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Care-Seeking for Fever for Children Under the Age of Five Before and After the Free Healthcare Initiative in Burkina Faso: Evidence from Three Population-Based Surveys
Authors: Mariamawit Negatou, Mady Ouedraogo, Philippe Donnen, Elisabeth Paul, Sekou Samadoulougou, and Fati Kirakoya-Samadoulougou
Source: Risk Management and Healthcare Policy, Volume 14; DOI:
Topic(s): Child health
Children under five
Health care utilization
Service utilization
Country: Africa
  Burkina Faso
Published: APR 2021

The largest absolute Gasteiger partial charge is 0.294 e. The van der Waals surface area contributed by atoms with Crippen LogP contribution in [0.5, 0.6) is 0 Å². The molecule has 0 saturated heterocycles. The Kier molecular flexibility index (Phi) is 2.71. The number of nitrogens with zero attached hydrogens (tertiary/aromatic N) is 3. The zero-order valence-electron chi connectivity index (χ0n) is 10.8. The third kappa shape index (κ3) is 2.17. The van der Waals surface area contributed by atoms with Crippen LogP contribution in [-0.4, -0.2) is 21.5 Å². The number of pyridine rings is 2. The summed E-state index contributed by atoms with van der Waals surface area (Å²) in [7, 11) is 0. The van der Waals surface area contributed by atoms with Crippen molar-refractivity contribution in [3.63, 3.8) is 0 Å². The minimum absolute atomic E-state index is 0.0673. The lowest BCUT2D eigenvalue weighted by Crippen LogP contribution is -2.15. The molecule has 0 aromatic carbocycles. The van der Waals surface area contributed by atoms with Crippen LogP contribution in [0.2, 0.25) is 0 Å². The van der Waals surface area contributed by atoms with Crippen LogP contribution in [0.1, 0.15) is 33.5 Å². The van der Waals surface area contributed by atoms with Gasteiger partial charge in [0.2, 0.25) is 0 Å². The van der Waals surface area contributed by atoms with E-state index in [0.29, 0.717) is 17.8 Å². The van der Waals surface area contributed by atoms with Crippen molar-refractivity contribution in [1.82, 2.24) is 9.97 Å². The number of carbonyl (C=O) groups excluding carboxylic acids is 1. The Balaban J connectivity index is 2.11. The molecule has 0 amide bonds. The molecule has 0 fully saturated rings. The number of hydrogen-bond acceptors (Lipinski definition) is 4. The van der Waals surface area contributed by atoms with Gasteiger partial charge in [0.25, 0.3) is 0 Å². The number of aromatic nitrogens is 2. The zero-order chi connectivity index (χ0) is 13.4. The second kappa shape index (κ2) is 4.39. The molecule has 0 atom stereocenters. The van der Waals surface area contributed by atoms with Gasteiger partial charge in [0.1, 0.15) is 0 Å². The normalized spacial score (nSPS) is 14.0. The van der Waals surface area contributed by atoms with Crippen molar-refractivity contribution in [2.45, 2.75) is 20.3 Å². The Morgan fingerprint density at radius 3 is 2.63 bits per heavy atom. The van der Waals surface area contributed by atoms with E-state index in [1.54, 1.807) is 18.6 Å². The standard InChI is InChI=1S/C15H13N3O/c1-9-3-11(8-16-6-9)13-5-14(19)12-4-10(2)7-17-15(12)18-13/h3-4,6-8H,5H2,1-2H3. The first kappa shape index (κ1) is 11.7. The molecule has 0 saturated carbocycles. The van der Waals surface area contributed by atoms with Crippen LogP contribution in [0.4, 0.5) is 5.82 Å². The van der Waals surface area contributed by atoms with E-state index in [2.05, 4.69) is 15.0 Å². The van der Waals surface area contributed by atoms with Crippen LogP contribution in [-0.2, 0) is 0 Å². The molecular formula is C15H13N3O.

Abstract: Background: In 2016, a free healthcare policy (FHP) was implemented in Burkina Faso for children under the age of five. In our study, we aimed to determine the prevalence of care-seeking for a fever in children under the age of five before and after the implementation of the FHP and to analyze the determinants of not seeking care under the FHP. Methods: The data of three nationally representative surveys were used to evaluate the trends of the prevalence of care-seeking. We performed a modified Poisson regression using a generalized estimating equation to determine the factors associated with not seeking care. Results: The prevalence for care seeking increased from 57.5% (95% CI, 54.2– 60.8) in 2014 to 72.3% (95% CI, 68.1– 76.2) in 2017. Children from the poor quintile were less likely to seek care when compared to children from the poorest quintile (prevalence ratio (PR) = 0.7 (95% CI, 0.5– 0.9)). Caregivers who did not have messages regarding malaria in the past six months were more likely not to seek care (PR = 0.8 (95% CI, 0.7– 0.9)). Caregivers of children aged 36– 59 months were more likely not to seek care compared to those aged < 12 months (PR = 1.6 (95% CI, 1.2– 2.1)). Children from the Boucle du Mouhoun region (PR = 1.9 (95% CI, 1.2– 3.2)) and the Centre-Est region (PR = 1.9 (95% CI, 1.2– 3.0)) were more likely not to seek care compared to children from the Sud Ouest region. Conclusion: Our study showed an increase in the prevalence of care-seeking after the implementation of the FHP. Even if this is encouraging, these findings highlight the critical importance of non-financial barriers to care-seeking. Maintaining FHP and tackling the barriers should be considered by policy makers to increase care-seeking.